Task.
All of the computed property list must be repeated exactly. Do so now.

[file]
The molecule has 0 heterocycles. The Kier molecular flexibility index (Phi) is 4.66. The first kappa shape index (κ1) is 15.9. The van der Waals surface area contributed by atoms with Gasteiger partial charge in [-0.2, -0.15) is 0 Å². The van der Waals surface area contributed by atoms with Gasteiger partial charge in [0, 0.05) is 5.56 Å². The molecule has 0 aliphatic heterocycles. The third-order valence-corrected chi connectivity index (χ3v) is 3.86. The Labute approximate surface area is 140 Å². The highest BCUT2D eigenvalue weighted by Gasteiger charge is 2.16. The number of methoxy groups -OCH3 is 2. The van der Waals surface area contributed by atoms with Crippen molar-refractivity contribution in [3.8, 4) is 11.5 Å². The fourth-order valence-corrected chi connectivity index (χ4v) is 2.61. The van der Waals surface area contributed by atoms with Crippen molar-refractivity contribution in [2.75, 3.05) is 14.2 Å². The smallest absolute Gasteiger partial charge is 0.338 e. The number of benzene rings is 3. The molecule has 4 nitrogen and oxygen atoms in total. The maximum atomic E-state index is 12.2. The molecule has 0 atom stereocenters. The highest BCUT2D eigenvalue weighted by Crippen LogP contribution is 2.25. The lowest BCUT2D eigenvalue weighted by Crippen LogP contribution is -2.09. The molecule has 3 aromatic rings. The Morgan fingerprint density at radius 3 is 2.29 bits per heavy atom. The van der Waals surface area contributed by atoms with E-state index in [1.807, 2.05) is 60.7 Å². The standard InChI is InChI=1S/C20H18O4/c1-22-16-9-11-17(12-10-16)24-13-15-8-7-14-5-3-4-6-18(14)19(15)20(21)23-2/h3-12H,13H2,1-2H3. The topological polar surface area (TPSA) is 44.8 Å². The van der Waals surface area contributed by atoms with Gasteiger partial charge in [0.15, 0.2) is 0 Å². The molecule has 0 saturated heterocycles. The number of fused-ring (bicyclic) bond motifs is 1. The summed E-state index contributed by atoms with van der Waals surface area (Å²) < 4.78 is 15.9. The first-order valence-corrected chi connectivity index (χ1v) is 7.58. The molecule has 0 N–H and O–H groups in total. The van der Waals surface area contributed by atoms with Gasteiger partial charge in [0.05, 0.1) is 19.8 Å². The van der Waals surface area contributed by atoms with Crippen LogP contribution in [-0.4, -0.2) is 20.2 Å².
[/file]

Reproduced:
The molecule has 0 heterocycles. The Kier molecular flexibility index (Phi) is 4.66. The first kappa shape index (κ1) is 15.9. The van der Waals surface area contributed by atoms with Gasteiger partial charge in [-0.2, -0.15) is 0 Å². The van der Waals surface area contributed by atoms with Gasteiger partial charge in [0, 0.05) is 5.56 Å². The molecule has 0 aliphatic heterocycles. The third-order valence-corrected chi connectivity index (χ3v) is 3.86. The Labute approximate surface area is 140 Å². The highest BCUT2D eigenvalue weighted by Gasteiger charge is 2.16. The number of methoxy groups -OCH3 is 2. The van der Waals surface area contributed by atoms with Crippen molar-refractivity contribution in [3.8, 4) is 11.5 Å². The fourth-order valence-corrected chi connectivity index (χ4v) is 2.61. The van der Waals surface area contributed by atoms with Crippen molar-refractivity contribution in [2.75, 3.05) is 14.2 Å². The smallest absolute Gasteiger partial charge is 0.338 e. The number of benzene rings is 3. The molecule has 4 nitrogen and oxygen atoms in total. The maximum atomic E-state index is 12.2. The molecule has 0 atom stereocenters. The highest BCUT2D eigenvalue weighted by Crippen LogP contribution is 2.25. The lowest BCUT2D eigenvalue weighted by Crippen LogP contribution is -2.09. The molecule has 3 aromatic rings. The Morgan fingerprint density at radius 3 is 2.29 bits per heavy atom. The van der Waals surface area contributed by atoms with E-state index in [1.807, 2.05) is 60.7 Å². The standard InChI is InChI=1S/C20H18O4/c1-22-16-9-11-17(12-10-16)24-13-15-8-7-14-5-3-4-6-18(14)19(15)20(21)23-2/h3-12H,13H2,1-2H3. The topological polar surface area (TPSA) is 44.8 Å². The van der Waals surface area contributed by atoms with Gasteiger partial charge in [0.15, 0.2) is 0 Å². The molecule has 0 saturated heterocycles. The number of fused-ring (bicyclic) bond motifs is 1. The summed E-state index contributed by atoms with van der Waals surface area (Å²) < 4.78 is 15.9. The first-order valence-corrected chi connectivity index (χ1v) is 7.58. The molecule has 0 N–H and O–H groups in total. The van der Waals surface area contributed by atoms with Gasteiger partial charge in [0.05, 0.1) is 19.8 Å². The van der Waals surface area contributed by atoms with Crippen LogP contribution in [-0.4, -0.2) is 20.2 Å².